Evaluating 'just-say-no' programs

EXPERT OPINION/A Penn professor says abstinence education programs may be more benign than we think.

Evaluating ‘just-say-no’ programs

Since 1995 the Federal Government has plowed millions of dollars into promoting sexual abstinence among American youth—and created its share of controversy in the process.

To be eligible for federal funding, abstinence education programs must promote monogamous relationships in the context of marriage and must not endorse contraceptive use. Almost every state in the nation—with the exception of Maine, Pennsylvania and California—has accepted the funding.

Planned Parenthood has condemned abstinence-only education as “one of the religious right’s greatest challenges to the nation’s sexual health” and a report by Rep. Henry A. Waxman (D-Calif.) contended that the programs give false or misleading information, such as that the HIV virus can be spread through tears and sweat.

According to Graduate School of Education Professor Rebecca Maynard, Waxman’s findings are likely to be extreme examples and “not the norm.” Maynard, along with a colleague from Mathematica Policy Research in Princeton, is conducting the largest and most rigorous evaluation of federally funded abstinence education programs. The research team is following four programs in Virginia, Florida, Wisconsin and Mississippi, and the initial findings from a one-year follow up of 2,310 students were released last summer.

Maynard says that much of what is taught in abstinence education programs is similar to the curricula of comprehensive sex education classes, with class time devoted to such topics as peer pressure and healthy relationships. “The main difference between these programs and ones that wouldn’t pass muster [for federal funding] is that they don’t promote contraceptive use,” she says. “Most traditional ones do stuff about relationships but have a unit or two at the end that deals with contraceptives.”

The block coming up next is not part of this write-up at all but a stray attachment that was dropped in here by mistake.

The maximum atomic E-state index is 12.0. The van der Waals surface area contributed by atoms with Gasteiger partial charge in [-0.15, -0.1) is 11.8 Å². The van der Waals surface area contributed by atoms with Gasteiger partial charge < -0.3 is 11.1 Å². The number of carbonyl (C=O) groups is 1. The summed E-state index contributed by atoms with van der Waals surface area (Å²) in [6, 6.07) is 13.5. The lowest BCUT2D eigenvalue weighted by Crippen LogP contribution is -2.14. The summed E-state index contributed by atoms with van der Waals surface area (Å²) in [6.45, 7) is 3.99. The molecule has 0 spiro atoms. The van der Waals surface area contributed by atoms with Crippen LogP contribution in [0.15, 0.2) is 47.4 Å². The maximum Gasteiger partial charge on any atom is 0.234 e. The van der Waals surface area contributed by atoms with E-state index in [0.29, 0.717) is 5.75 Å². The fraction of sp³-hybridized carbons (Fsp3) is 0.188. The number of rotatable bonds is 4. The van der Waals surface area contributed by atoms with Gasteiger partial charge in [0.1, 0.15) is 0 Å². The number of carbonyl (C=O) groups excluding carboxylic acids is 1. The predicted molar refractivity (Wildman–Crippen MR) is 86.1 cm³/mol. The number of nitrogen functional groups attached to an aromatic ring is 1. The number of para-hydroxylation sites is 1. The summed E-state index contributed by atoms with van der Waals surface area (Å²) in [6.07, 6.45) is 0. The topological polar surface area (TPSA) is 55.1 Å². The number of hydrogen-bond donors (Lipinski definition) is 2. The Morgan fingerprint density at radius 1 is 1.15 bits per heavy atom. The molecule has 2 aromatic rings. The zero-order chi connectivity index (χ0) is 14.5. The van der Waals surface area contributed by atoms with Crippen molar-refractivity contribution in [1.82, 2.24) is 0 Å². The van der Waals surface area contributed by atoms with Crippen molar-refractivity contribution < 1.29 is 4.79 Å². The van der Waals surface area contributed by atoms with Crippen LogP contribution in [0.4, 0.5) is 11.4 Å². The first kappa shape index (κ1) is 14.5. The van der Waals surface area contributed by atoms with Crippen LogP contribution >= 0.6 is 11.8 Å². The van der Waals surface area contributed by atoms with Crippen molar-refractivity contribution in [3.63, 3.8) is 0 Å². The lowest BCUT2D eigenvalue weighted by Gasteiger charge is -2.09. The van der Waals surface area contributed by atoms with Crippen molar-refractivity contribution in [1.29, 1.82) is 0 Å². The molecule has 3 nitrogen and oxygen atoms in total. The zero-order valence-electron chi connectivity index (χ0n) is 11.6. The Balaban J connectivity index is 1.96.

A large share of federally funded programs have elected to work with young children, in elementary or middle school, who are not yet seriously contemplating having sex. For that reason, says Maynard, “it seems unlikely that the omission of information on contraception is going to have much of an impact.” Many of the older children in the study were also getting information from other sources, such as health education classes. “There’s nothing in the ab-ed curriculum that would contradict what they would be getting in a solid sex-ed curriculum. The program takes you so far and doesn’t go any further.”

Abstinence education’s emphasis on marriage has offended some, though Maynard says in practice most of the programs “go light” on marriage. The reason for that is twofold: many of the children are living in single parent families and, she says, “program staff know that you have to deliver a message that’s not invalidating to the students’ circumstances.” Also, she says, they tend to talk more about healthy relationships and what makes a good friend or date. “Marriage is implicit, but not front and central.”

The availability of federal dollars, says Maynard, has encouraged and promoted community discussion. “They had to come together to talk about it because funding was on the stump. They had to figure out what they could do that would be useful to their kids, that would follow the spirit of the legislation but didn’t violate local values. They found a way to operate in the zone.”

Maynard and her team will continue to follow the four programs to find out in the longer term if the just-say-no message successfully delayed the onset of sexual activity and reduced the risk of pregnancy or sexually transmitted diseases.

Originally published on January 26, 2006